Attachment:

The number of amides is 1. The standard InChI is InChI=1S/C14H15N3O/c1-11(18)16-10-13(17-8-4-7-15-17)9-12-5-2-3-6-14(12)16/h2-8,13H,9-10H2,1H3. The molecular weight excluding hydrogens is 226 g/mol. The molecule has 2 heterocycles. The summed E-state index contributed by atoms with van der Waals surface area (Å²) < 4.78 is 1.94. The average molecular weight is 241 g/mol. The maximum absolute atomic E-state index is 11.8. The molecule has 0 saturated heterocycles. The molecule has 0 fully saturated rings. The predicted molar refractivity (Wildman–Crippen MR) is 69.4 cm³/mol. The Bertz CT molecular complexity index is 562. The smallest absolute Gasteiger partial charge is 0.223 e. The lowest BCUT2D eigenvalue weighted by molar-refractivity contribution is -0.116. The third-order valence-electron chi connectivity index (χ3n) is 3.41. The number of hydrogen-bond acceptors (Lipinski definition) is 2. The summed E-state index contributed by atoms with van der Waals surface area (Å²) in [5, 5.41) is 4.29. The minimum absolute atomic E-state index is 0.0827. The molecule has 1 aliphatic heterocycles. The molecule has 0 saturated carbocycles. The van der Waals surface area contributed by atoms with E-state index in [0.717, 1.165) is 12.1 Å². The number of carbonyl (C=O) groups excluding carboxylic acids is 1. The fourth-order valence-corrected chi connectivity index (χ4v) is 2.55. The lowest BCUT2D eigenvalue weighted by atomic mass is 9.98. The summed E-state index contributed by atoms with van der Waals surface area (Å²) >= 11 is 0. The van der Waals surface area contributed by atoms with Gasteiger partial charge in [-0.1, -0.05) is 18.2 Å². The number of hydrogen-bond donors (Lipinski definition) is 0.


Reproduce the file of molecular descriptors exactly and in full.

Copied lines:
The number of amides is 1. The standard InChI is InChI=1S/C14H15N3O/c1-11(18)16-10-13(17-8-4-7-15-17)9-12-5-2-3-6-14(12)16/h2-8,13H,9-10H2,1H3. The molecular weight excluding hydrogens is 226 g/mol. The molecule has 2 heterocycles. The summed E-state index contributed by atoms with van der Waals surface area (Å²) < 4.78 is 1.94. The average molecular weight is 241 g/mol. The maximum absolute atomic E-state index is 11.8. The molecule has 0 saturated heterocycles. The molecule has 0 fully saturated rings. The predicted molar refractivity (Wildman–Crippen MR) is 69.4 cm³/mol. The Bertz CT molecular complexity index is 562. The smallest absolute Gasteiger partial charge is 0.223 e. The lowest BCUT2D eigenvalue weighted by molar-refractivity contribution is -0.116. The third-order valence-electron chi connectivity index (χ3n) is 3.41. The number of hydrogen-bond acceptors (Lipinski definition) is 2. The summed E-state index contributed by atoms with van der Waals surface area (Å²) in [5, 5.41) is 4.29. The minimum absolute atomic E-state index is 0.0827. The molecule has 1 aliphatic heterocycles. The molecule has 0 saturated carbocycles. The van der Waals surface area contributed by atoms with E-state index in [0.717, 1.165) is 12.1 Å². The number of carbonyl (C=O) groups excluding carboxylic acids is 1. The fourth-order valence-corrected chi connectivity index (χ4v) is 2.55. The lowest BCUT2D eigenvalue weighted by atomic mass is 9.98. The summed E-state index contributed by atoms with van der Waals surface area (Å²) >= 11 is 0. The van der Waals surface area contributed by atoms with Gasteiger partial charge in [-0.1, -0.05) is 18.2 Å². The number of hydrogen-bond donors (Lipinski definition) is 0.